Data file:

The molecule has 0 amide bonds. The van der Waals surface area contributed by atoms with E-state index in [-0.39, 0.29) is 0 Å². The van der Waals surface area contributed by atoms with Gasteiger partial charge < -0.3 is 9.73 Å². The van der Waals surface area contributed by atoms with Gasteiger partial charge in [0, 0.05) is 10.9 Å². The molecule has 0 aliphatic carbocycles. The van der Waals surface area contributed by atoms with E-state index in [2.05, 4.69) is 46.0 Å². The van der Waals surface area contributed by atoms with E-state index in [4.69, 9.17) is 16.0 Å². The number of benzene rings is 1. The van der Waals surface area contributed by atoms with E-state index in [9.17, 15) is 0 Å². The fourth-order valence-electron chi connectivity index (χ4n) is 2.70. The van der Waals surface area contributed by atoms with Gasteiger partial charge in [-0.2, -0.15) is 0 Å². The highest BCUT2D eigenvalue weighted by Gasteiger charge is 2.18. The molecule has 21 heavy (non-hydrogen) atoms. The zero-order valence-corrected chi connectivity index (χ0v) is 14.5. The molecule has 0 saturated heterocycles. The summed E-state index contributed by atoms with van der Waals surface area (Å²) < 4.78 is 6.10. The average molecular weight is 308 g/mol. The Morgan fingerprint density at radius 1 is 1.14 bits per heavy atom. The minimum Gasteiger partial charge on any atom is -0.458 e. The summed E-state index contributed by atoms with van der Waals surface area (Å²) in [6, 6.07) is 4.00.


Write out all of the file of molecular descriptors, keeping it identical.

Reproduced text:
The molecule has 0 amide bonds. The van der Waals surface area contributed by atoms with E-state index in [-0.39, 0.29) is 0 Å². The van der Waals surface area contributed by atoms with Gasteiger partial charge < -0.3 is 9.73 Å². The van der Waals surface area contributed by atoms with Gasteiger partial charge in [0, 0.05) is 10.9 Å². The molecule has 0 aliphatic carbocycles. The van der Waals surface area contributed by atoms with E-state index in [2.05, 4.69) is 46.0 Å². The van der Waals surface area contributed by atoms with E-state index in [4.69, 9.17) is 16.0 Å². The number of benzene rings is 1. The van der Waals surface area contributed by atoms with E-state index in [9.17, 15) is 0 Å². The fourth-order valence-electron chi connectivity index (χ4n) is 2.70. The van der Waals surface area contributed by atoms with Gasteiger partial charge in [-0.2, -0.15) is 0 Å². The highest BCUT2D eigenvalue weighted by Gasteiger charge is 2.18. The molecule has 21 heavy (non-hydrogen) atoms. The zero-order valence-corrected chi connectivity index (χ0v) is 14.5. The molecule has 0 saturated heterocycles. The summed E-state index contributed by atoms with van der Waals surface area (Å²) < 4.78 is 6.10. The average molecular weight is 308 g/mol. The Morgan fingerprint density at radius 1 is 1.14 bits per heavy atom. The minimum Gasteiger partial charge on any atom is -0.458 e. The summed E-state index contributed by atoms with van der Waals surface area (Å²) in [6, 6.07) is 4.00.